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Portfolio Climate Goal Setting: A Roadmap (Part II)

Updated: Aug 21

In last month’s ARCUS, featuring Part I of our portfolio climate goal setting roadmap, we covered some high-level questions, such as the why and how of setting climate goals. In Part II, we go deeper and more granular. We will share our own enhanced portfolio climate goals/guardrails for our Global Panvest Fund (GPF) and highlight some tools that we are using to monitor and deliver on them.

Recap of Part I

  • The fundamental debate can be summarized quite simply: Are portfolio-wide climate goals necessary, and can they be implemented without significantly changing an investment strategy’s risk-return outcome?

  • Climate goals are becoming a must-have for asset owners and asset managers with various reasons to justify their adoption.

  • There are many types of climate goals to choose from. The best approach is to not adopt a reporting standard as a climate goal, but to develop a framework that is consistent and actionable within an existing investment strategy.

  • Adopting enhanced investment guardrails with climate features can be a good climate goal. Using enhanced investment guardrails with climate features can enable managers to target realistic climate outcomes while preserving investment flexibility. That is what we have implemented in our GPF.

  • Legacy vs. new investment strategies, and climate conscious vs. climate focused strategies will become a difficult decision that asset owners must make as they pursue their own climate ambitions.

  • Each strategy’s climate guardrails/goals should be guided by its own level of climate focus, team capacity and capability.

Establishing a baselinebefore adopting enhanced climate guardrails/goals

It is a “must” to know what one’s existing investment strategy is delivering in terms of climate credentials before committing to new or enhanced goals.

We kept it simple by measuring our overall portfolio’s past carbon trajectory as well as its projected path going forward. The chart below shows that the portfolio has, on a rolling 12-month basis, reduced its carbon emissions by a weighted average of 10.1% p.a. This is well ahead of reductions prescribed by IPCC or SBTi in their 1.5 degrees scenario decarbonization pathways.

As for the future, the graphic below illustrates the absolute reductions of carbon emissions expected of our portfolio companies’ operations (scope 1 and 2), based on their most recent disclosures made in 2022.

From the above analysis, it can be seen that our portfolio already has commendable climate targets and credentials: In aggregate, operational emissions are set to decline by 26% by 2030 on top of the 32% already achieved between 2019-2021. This is greater than the IPCC’s required 43% reduction by 2030, which would limit warming to 1.5°C from the base year 2019. However, this bottom-up analysis also unearthed some illuminating facts regarding individual climate aspirations and actions of our portfolio companies. Moreover, these revelations have climate guardrail-setting and investment universe implications:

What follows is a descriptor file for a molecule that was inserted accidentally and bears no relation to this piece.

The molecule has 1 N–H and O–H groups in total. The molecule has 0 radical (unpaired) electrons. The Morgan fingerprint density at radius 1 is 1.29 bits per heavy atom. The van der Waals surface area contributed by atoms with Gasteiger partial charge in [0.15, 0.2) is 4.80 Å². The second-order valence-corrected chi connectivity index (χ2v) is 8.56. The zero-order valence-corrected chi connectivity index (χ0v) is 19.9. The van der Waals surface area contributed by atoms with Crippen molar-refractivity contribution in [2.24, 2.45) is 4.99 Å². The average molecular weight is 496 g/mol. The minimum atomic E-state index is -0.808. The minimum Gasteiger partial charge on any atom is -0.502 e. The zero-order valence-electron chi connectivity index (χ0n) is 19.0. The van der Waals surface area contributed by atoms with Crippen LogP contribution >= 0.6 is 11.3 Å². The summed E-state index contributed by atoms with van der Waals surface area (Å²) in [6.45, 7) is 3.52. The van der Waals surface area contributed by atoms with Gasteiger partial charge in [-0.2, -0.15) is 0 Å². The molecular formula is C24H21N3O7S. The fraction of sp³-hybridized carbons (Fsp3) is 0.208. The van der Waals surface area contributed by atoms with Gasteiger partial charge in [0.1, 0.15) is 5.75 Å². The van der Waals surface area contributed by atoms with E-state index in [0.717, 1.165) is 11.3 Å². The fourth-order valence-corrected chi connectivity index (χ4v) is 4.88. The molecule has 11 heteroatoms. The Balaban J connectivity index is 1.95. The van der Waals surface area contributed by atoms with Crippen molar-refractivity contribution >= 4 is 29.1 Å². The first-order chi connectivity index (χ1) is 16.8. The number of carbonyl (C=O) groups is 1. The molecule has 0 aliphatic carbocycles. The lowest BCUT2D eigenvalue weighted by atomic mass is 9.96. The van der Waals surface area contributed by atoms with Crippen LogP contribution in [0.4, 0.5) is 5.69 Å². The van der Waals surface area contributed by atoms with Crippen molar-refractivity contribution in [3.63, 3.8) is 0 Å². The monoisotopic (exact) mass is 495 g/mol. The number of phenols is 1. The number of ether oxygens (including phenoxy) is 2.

• 15/23 portfolio companies have an absolute emissions reduction target; 3/23 have already exceeded their science-based targets; and 5/23 do not have ongoing absolute targets

  • For the 15/23 portfolio companies, they are expected to reduce their current emissions by 31% by 2030, or 3.4% p.a., (vs SBTi’s targeted 4.2% p.a.)

  • For the 3/23 portfolio companies that have exceeded their science-based targets, they have achieved a 34% reduction since 2019 (-0.58m tCO2e)

  • For the 5/23 portfolio companies with no ongoing absolute reduction targets, they have nonetheless achieved a 38% reduction since 2019 (-0.18m tCO2e)

One conclusion from our baseline-setting exercise was that an overall portfolio can still deliver reasonable climate credentials even though individual companies can be at different stages of their sustainability journey. Thus, a one-size-fits-all climate target for companies to follow is not practical nor is it needed for our strategy. The second conclusion was that - like financial performance - past performance on climate credentials does not ensure future performance. Finally, we also realized that there are gaps in our process of company selection which may lead to less desirable climate outcomes in the future. As a result, we felt the need to implement enhanced climate guardrails in our investment process. Our enhanced climate guardrails As shared in Part I, our climate conscious strategy should deliver the following five broad climate outcomes, with associated guardrails for company selection.

Example of a tool for guardrails

Monitoring and reporting environmental credentials at a company and portfolio level is no simple task. The issue of greenwashing by companies and investors has become a well-publicized, material risk to asset owners and their own environmental claims. One simple reason for this is that fund managers are still in the process of developing internal data collection, management, and monitoring tools for environmental capital. Our own experience suggests that the bottom-up strategy implementation and target delivery on environmental issues by portfolio companies requires continuous and highly specialized monitoring. We would further assert that from a practical perspective, legitimate and credible environmental claims by investors are most efficiently monitored in concentrated portfolios.